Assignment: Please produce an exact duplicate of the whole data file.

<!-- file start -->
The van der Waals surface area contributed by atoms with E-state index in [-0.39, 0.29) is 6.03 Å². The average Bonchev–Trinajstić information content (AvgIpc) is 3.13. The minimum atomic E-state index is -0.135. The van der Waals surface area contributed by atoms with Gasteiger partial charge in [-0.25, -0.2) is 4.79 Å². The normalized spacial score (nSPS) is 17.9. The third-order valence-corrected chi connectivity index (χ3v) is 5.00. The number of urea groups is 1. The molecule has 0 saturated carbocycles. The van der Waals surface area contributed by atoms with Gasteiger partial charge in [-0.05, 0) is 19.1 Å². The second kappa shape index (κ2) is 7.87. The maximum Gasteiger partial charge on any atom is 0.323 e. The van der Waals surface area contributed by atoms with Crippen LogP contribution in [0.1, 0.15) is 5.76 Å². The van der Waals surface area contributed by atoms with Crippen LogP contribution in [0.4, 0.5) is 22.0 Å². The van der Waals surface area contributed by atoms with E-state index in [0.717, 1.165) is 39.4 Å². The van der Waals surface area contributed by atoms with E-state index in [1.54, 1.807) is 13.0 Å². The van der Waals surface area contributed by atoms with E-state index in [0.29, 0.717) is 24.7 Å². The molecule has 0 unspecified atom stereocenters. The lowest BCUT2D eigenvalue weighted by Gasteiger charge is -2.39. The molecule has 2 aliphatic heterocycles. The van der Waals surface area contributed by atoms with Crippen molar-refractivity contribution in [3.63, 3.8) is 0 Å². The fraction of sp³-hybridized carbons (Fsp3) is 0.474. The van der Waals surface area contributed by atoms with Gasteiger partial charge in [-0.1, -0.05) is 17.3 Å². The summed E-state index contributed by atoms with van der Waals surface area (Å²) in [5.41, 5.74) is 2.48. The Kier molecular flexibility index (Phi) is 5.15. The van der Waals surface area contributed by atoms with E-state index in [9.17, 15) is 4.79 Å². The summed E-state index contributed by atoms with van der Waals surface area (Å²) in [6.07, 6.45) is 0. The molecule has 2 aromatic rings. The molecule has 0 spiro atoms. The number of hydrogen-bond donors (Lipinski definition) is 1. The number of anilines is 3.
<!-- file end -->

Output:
The van der Waals surface area contributed by atoms with E-state index in [-0.39, 0.29) is 6.03 Å². The average Bonchev–Trinajstić information content (AvgIpc) is 3.13. The minimum atomic E-state index is -0.135. The van der Waals surface area contributed by atoms with Gasteiger partial charge in [-0.25, -0.2) is 4.79 Å². The normalized spacial score (nSPS) is 17.9. The third-order valence-corrected chi connectivity index (χ3v) is 5.00. The number of urea groups is 1. The molecule has 0 saturated carbocycles. The van der Waals surface area contributed by atoms with Gasteiger partial charge in [-0.05, 0) is 19.1 Å². The second kappa shape index (κ2) is 7.87. The maximum Gasteiger partial charge on any atom is 0.323 e. The van der Waals surface area contributed by atoms with Crippen LogP contribution in [0.1, 0.15) is 5.76 Å². The van der Waals surface area contributed by atoms with Crippen LogP contribution in [0.4, 0.5) is 22.0 Å². The van der Waals surface area contributed by atoms with E-state index in [0.717, 1.165) is 39.4 Å². The van der Waals surface area contributed by atoms with E-state index in [1.54, 1.807) is 13.0 Å². The van der Waals surface area contributed by atoms with E-state index in [0.29, 0.717) is 24.7 Å². The molecule has 0 unspecified atom stereocenters. The lowest BCUT2D eigenvalue weighted by Gasteiger charge is -2.39. The molecule has 2 aliphatic heterocycles. The van der Waals surface area contributed by atoms with Crippen molar-refractivity contribution in [3.63, 3.8) is 0 Å². The fraction of sp³-hybridized carbons (Fsp3) is 0.474. The van der Waals surface area contributed by atoms with Gasteiger partial charge in [-0.1, -0.05) is 17.3 Å². The summed E-state index contributed by atoms with van der Waals surface area (Å²) in [5.41, 5.74) is 2.48. The Kier molecular flexibility index (Phi) is 5.15. The van der Waals surface area contributed by atoms with E-state index in [9.17, 15) is 4.79 Å². The summed E-state index contributed by atoms with van der Waals surface area (Å²) in [6.07, 6.45) is 0. The molecule has 2 aromatic rings. The molecule has 0 spiro atoms. The number of hydrogen-bond donors (Lipinski definition) is 1. The number of anilines is 3.